Shure E3g sound-isolating earphones
A word in your ear...
You can take all of these with you. The tough case Shure has designed for the earphones has a cup inside - it's the spindle you wrap the cable around - to keep them all in. Just don't open the case too quickly, or the wrong way up, or they'll all go flying out.
With the range of sleeve sizes and types, almost everyone who tries these earphones should be able to find a pair that suits their ears, giving the snug fit that's essential to good bass reproduction and to ensure that they don't slip out. You may need to experiment - one pair of sleeves I tried fitted perfectly, it seemed, but I just wasn't getting a decent bass out of them. I was about to produce a damning verdict, but a change of sleeves later and I was sold.
There's no doubt these guys offer very good sound quality. I still think the bass isn't as solid as I was expecting but the overall sonic range seemed much sharper than, say, a pair of regular iPod phones. The sound was louder at a given volume setting - easily adjusted, of course. I don't have a PSP to try the E3gs with, but I ran some frag sessions on my notebook and the results were impressive.
I also tried the E3gs in the street, this time connected to an iPod, on the London Underground and on a London bus, and found that while the sleeves don't block every single external sound source - and I don't think any 'phones of this type can - they muffle them significantly, allowing you to enjoy your music, your game or whatever at much lower volumes than you might otherwise have to.
Quieter environments can effectively be made silent with the Shures in place, and while that's great when you're sitting at home or even in the office, I'd not recommend using them when you out in the street. It's too isolating when you can't even hear your own steps on the pavement - or people coming up behind you. Crossing the road becomes much more risky when you can't hear approaching trucks.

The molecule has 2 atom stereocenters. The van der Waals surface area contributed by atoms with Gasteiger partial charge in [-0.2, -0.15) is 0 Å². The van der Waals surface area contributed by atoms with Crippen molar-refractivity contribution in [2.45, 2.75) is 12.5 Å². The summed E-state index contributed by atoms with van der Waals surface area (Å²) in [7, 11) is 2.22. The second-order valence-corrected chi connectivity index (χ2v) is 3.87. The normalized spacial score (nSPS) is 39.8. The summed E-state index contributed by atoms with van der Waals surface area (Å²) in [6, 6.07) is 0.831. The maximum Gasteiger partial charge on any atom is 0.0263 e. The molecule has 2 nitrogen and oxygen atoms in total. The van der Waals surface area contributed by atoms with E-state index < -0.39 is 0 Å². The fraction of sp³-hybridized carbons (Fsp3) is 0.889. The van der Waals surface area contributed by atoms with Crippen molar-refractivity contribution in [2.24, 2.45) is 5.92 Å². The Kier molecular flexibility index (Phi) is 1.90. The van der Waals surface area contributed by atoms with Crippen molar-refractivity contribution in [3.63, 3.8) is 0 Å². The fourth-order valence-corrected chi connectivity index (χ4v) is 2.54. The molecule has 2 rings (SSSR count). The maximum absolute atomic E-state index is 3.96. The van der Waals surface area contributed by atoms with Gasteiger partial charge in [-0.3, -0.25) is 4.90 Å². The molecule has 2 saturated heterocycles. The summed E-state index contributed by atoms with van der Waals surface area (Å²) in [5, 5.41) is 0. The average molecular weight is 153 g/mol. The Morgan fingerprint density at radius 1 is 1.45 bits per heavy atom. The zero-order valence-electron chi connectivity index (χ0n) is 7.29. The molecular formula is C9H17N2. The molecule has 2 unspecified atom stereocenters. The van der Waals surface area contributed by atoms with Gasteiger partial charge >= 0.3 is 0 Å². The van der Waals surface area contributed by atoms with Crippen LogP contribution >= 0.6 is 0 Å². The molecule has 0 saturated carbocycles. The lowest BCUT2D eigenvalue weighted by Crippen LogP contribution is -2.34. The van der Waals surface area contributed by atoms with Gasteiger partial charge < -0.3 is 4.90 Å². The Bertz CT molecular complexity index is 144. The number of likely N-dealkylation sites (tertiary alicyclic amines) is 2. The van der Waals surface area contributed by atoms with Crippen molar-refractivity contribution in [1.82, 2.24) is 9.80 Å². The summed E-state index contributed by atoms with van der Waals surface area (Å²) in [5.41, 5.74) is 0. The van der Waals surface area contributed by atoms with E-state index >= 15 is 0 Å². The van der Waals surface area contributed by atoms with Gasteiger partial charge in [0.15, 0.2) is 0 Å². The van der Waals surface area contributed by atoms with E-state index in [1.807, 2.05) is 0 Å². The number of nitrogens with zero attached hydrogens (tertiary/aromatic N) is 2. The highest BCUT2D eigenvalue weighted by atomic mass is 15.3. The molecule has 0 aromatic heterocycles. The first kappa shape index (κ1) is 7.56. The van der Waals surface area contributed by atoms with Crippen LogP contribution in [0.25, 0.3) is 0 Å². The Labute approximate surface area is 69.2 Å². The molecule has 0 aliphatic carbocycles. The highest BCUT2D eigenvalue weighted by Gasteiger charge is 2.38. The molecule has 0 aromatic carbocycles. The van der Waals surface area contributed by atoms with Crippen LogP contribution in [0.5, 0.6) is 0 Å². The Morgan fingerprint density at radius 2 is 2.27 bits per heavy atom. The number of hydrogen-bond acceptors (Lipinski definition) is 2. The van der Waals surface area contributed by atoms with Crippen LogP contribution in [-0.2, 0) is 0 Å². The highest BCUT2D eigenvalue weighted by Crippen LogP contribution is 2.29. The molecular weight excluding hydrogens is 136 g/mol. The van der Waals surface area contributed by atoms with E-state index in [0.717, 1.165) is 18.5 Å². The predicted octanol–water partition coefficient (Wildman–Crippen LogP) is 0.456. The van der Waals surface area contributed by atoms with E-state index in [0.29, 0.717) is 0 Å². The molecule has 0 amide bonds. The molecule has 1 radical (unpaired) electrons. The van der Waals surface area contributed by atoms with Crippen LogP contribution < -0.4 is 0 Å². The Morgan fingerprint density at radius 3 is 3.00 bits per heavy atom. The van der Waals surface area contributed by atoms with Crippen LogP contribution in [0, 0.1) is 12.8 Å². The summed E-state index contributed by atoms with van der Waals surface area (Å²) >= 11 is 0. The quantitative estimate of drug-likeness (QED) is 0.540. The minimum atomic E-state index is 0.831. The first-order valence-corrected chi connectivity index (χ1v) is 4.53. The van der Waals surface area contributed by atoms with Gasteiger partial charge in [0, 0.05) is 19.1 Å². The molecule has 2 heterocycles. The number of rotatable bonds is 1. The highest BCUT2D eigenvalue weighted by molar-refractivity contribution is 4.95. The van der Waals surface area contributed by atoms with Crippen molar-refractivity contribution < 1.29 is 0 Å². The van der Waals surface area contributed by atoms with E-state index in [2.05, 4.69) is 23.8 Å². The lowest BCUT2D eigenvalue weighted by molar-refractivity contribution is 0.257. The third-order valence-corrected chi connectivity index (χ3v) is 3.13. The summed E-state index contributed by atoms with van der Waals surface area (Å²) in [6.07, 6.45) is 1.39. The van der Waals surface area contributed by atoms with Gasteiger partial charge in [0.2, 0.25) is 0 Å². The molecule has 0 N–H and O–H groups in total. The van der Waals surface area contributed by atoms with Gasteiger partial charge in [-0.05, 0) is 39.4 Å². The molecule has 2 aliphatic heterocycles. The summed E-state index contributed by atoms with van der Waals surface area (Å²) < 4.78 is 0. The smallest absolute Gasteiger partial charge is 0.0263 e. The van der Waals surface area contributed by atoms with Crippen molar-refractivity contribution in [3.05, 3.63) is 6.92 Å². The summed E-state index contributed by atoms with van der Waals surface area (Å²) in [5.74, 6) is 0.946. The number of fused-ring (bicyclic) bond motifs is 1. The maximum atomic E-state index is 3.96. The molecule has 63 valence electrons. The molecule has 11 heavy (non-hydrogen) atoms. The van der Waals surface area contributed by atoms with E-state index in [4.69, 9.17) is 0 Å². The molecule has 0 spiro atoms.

Shure's E3G earphones are undoubtedly very fine, and the best of 'phones of their kind I've tried. You get a wide array of sleeves to try and a good case to keep them in. The E3gs themselves are well-made with a solid surround where the cable splits in two and a rugged 3.5mm plug. The cables are thick enough to suggest the wires inside aren't going to break easily, but not so thick that they become unwieldy, though anyone used to quickly wrapping earphone cables around their MP3 player may disagree. With the right sleeve, the sound isolation works as well as it can, and the audio reproduction's undoubtedly very good too.
My only problem is the price. The E3Gs retail for $200 in the US and around £110 in the UK. The 'phones are undoubtedly better than in-the-ear 'phones a quarter or a third of the price, but I can't honestly say they're three or four times better. Definitely a set for the audio fidelity fanatic rather than the cost-conscious consumer. ®